U Care serves neglected population in Minnesota

Lynne Kozarek

The billboards and bus signs advertising U Care have only been on display for a few months, but the University-run program has served the community’s less fortunate patients for more than a decade.
The University formed U Care Minnesota in 1984 to help low-income and special-needs patients, and to provide clinics with a program designed specifically to serve an often neglected population in Minnesota.
“We had problems with patients not showing up to appointments because they didn’t have a way to get there,” said Ghita Worcester, vice president of public affairs and development for U Care Minnesota. “They would go to the emergency room at night so they could get there in an ambulance.”
In response to that problem U Care created a program called Health Ride in which taxi cabs take patients to their clinics and back home again.
Patient membership in the U Care program has grown since 1985 to 57,423 in Minnesota. U Care contracts with 322 primary care clinics in 45 of Minnesota’s 87 counties. The program contracts with 8,000 specialists.
University Family Physicians Smiley’s Clinic is located on East Franklin Avenue on the West Bank. The clinic is a U Care participating provider, one of four in the University area.
Kathy Diamond, the clinic’s manager, said that Smiley’s attracts a very diverse clientele.
“We have a very multicultural and multi-ethnic patient base,” Diamond said, “and because we are a family practice, we treat everyone from infants to grandparents.”
Linda Zarns, nurse manager at the clinic, said that the clinic supports incentive programs for childhood immunizations and prenatal care.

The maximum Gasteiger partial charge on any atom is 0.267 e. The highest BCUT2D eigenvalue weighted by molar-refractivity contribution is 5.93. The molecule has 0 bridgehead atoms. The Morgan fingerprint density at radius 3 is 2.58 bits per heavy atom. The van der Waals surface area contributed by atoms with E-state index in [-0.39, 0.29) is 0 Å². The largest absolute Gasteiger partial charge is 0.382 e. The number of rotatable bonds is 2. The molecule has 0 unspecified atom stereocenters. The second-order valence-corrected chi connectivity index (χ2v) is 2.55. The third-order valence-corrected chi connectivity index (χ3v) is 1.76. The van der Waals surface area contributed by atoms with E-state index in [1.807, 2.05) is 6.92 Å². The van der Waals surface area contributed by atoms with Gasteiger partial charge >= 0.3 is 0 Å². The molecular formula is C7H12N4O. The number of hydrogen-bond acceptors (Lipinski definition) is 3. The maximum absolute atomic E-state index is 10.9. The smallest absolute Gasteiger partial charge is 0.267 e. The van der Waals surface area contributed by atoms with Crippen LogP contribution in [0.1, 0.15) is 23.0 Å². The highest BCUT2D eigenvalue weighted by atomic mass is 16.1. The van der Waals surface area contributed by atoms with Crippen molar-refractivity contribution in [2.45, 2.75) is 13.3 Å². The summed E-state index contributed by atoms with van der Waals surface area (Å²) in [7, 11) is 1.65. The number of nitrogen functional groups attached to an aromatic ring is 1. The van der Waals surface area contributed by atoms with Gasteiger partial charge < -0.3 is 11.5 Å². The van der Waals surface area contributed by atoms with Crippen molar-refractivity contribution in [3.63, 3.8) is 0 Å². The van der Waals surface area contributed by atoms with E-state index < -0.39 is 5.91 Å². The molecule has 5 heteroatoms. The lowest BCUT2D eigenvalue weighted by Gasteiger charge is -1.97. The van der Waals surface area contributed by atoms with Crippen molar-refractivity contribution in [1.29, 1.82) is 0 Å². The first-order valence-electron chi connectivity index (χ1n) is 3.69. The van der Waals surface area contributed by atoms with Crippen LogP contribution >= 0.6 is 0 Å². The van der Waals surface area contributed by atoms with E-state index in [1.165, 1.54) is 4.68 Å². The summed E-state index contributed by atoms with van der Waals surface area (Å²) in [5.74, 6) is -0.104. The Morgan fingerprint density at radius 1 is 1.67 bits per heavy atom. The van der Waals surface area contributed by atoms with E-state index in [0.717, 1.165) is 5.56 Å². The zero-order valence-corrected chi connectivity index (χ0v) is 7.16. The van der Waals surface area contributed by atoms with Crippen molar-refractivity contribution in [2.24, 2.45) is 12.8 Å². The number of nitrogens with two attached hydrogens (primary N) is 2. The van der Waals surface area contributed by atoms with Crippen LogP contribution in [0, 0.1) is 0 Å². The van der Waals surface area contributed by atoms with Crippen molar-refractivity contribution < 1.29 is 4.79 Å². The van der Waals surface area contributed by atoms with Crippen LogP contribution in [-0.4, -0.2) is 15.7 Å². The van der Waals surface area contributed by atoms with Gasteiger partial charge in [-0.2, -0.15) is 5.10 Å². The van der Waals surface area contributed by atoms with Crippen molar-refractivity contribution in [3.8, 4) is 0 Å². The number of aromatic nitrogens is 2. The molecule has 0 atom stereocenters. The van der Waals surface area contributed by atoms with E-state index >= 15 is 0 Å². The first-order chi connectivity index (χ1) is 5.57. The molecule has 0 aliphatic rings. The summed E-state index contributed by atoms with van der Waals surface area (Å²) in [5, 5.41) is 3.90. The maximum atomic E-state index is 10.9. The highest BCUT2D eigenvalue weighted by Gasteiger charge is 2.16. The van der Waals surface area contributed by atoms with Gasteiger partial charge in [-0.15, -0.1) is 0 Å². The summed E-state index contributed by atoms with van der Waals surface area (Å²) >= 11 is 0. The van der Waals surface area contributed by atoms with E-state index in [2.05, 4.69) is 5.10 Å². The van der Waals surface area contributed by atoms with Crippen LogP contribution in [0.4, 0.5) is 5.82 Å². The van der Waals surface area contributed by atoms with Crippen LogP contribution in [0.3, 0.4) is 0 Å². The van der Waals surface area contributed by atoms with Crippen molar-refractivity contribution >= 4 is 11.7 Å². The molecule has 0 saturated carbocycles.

“If pregnant women make it to every prenatal visit throughout their pregnancy,” Zarns said, “then they get gift certificates to Target.”
Smiley’s Clinic has posters and brochures crowding an area in the waiting room. The clinic offers signs printed in Spanish and brochures in Hmong because people who speak these languages make up a substantial part of the area’s population.
“We get everyone in here, from University professors to homeless people,” Diamond said.
U Care is a part of the Medical School’s family practice department and was originally funded by a departmental practice group. All of the funding for U Care is provided by the revenue of the family practice department, without additional state or University support.
Dr. William Jacott, chairman of the U Care Board of Directors, expressed pride in the services that U Care was providing. He said that the program was the only one of its kind in the country.
Jacott also said that he felt U Care would benefit from the Fairview-University merger.
“This provides an opportunity to develop our mission throughout Hennepin County,” Jacott said. “Our mission is to support family practice and research while serving an under-served population.”